What repetitions of words/phrases in "A Clean, Well-Lighted Place" seem particularly effective, and how do these reflect Hemingway's vocabulary?

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mwestwood | College Teacher | (Level 3) Distinguished Educator

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Hemingway is often referred to as a minimalist; his understated manner of expression in objective and terse prose characterizes his desire to describe without frills, and without the imposition of an attitude. His repetition of words and phrases establish order in a world of nothingness.  If a person exposes himself to the vicissitudes of life, Fate will overcome him; however, if he can find rules to live by, he will survive.

In "A Clean Well-Lighted Place," the older waiter understands that the old man needs a clean and pleasant cafe to stave off the emptiness of his life; he needs "a light for the night."  After the other people leave, the waiter stays, turns off the light, and converses with himself,

It is the light of course but it is necessary that the place be clean and pleasant.  You do not want music.  Certainly you do not want music....What did he fear?  It was not fear or dread.  It was nothing too.  It was only that and light was all it needed and a certain cleanness and order....he knew it all was nada y pues nada y nada y pues nada. Our nada who art in nada....nothing, nothing is with thee...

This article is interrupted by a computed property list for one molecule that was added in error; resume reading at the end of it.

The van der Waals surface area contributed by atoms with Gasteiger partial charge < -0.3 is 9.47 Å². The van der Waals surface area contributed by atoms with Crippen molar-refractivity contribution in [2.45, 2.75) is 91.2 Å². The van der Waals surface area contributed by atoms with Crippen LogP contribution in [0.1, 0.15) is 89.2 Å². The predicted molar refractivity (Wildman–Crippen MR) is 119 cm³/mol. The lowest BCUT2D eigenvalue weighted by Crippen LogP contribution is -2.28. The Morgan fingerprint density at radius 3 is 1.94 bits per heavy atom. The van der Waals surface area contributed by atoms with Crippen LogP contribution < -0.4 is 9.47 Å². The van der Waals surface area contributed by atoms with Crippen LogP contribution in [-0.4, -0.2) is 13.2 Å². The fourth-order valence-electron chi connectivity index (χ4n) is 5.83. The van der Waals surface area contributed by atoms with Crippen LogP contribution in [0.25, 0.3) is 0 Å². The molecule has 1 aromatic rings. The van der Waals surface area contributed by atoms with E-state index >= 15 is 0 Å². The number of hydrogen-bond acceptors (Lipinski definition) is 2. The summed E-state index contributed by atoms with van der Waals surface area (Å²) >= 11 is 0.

A "clean well-lighted place" order is all that man can establish to keep from "nothingness." When the waiter goes home, he lies in bed until daylight comes; then, he can sleep.  As Hemingway writes in another story--"Now I Lay Me,--the narrator expresses the feelings of the waiter:

If I could have a light I was not afraid to sleep, because I knew my soul would only go out of me if it were dark.

The waiter, like Hemingway, is a man of few words and few regrets; he accepts pain, anguish, and regret with stoic dignity.  The repetitions of "clean, well-lighted place," "nothing," and "nada" convey the nihilism, the dark of Hemingway, that is held back by order.  The wait tries to convince himself that the awful void he feels inside himself is nothing to worry about, only something he fears when he is alone.  But, Hemingway's terse prose also implies something else.  He once wrote,

All stories, if continued far enough end in death and he is no good storyteller, who would keep that from you.

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